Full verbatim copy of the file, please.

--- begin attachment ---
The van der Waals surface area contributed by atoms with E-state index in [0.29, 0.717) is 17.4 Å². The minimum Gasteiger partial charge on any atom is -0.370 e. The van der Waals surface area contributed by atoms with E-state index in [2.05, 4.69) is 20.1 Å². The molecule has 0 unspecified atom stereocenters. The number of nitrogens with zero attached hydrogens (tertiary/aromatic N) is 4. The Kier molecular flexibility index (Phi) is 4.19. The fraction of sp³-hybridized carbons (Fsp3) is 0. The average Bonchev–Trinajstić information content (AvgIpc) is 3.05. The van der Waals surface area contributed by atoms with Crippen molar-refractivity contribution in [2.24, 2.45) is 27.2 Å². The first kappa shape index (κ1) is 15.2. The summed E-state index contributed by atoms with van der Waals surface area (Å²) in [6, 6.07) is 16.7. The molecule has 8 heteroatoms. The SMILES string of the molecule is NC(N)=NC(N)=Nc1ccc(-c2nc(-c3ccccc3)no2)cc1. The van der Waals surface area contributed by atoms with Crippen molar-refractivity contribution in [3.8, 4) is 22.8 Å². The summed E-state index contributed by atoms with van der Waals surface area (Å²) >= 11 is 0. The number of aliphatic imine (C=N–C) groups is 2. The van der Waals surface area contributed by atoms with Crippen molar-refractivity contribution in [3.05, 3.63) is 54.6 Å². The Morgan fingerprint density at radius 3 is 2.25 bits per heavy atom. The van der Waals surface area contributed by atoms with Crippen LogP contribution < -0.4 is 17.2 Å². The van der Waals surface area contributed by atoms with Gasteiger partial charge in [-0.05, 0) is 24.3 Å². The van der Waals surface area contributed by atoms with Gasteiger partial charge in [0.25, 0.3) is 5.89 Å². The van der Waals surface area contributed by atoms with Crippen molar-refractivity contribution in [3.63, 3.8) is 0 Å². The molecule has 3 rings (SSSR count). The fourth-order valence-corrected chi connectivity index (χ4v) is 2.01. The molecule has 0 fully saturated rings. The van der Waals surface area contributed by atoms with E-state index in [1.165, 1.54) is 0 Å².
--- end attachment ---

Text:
The van der Waals surface area contributed by atoms with E-state index in [0.29, 0.717) is 17.4 Å². The minimum Gasteiger partial charge on any atom is -0.370 e. The van der Waals surface area contributed by atoms with E-state index in [2.05, 4.69) is 20.1 Å². The molecule has 0 unspecified atom stereocenters. The number of nitrogens with zero attached hydrogens (tertiary/aromatic N) is 4. The Kier molecular flexibility index (Phi) is 4.19. The fraction of sp³-hybridized carbons (Fsp3) is 0. The average Bonchev–Trinajstić information content (AvgIpc) is 3.05. The van der Waals surface area contributed by atoms with Crippen molar-refractivity contribution in [2.24, 2.45) is 27.2 Å². The first kappa shape index (κ1) is 15.2. The summed E-state index contributed by atoms with van der Waals surface area (Å²) in [6, 6.07) is 16.7. The molecule has 8 heteroatoms. The SMILES string of the molecule is NC(N)=NC(N)=Nc1ccc(-c2nc(-c3ccccc3)no2)cc1. The van der Waals surface area contributed by atoms with Crippen molar-refractivity contribution in [3.8, 4) is 22.8 Å². The summed E-state index contributed by atoms with van der Waals surface area (Å²) >= 11 is 0. The number of aliphatic imine (C=N–C) groups is 2. The van der Waals surface area contributed by atoms with Crippen molar-refractivity contribution in [3.05, 3.63) is 54.6 Å². The Morgan fingerprint density at radius 3 is 2.25 bits per heavy atom. The van der Waals surface area contributed by atoms with Crippen LogP contribution < -0.4 is 17.2 Å². The van der Waals surface area contributed by atoms with Gasteiger partial charge in [-0.05, 0) is 24.3 Å². The van der Waals surface area contributed by atoms with Gasteiger partial charge in [0.25, 0.3) is 5.89 Å². The van der Waals surface area contributed by atoms with Crippen molar-refractivity contribution in [3.63, 3.8) is 0 Å². The molecule has 3 rings (SSSR count). The fourth-order valence-corrected chi connectivity index (χ4v) is 2.01. The molecule has 0 fully saturated rings. The van der Waals surface area contributed by atoms with E-state index in [1.165, 1.54) is 0 Å².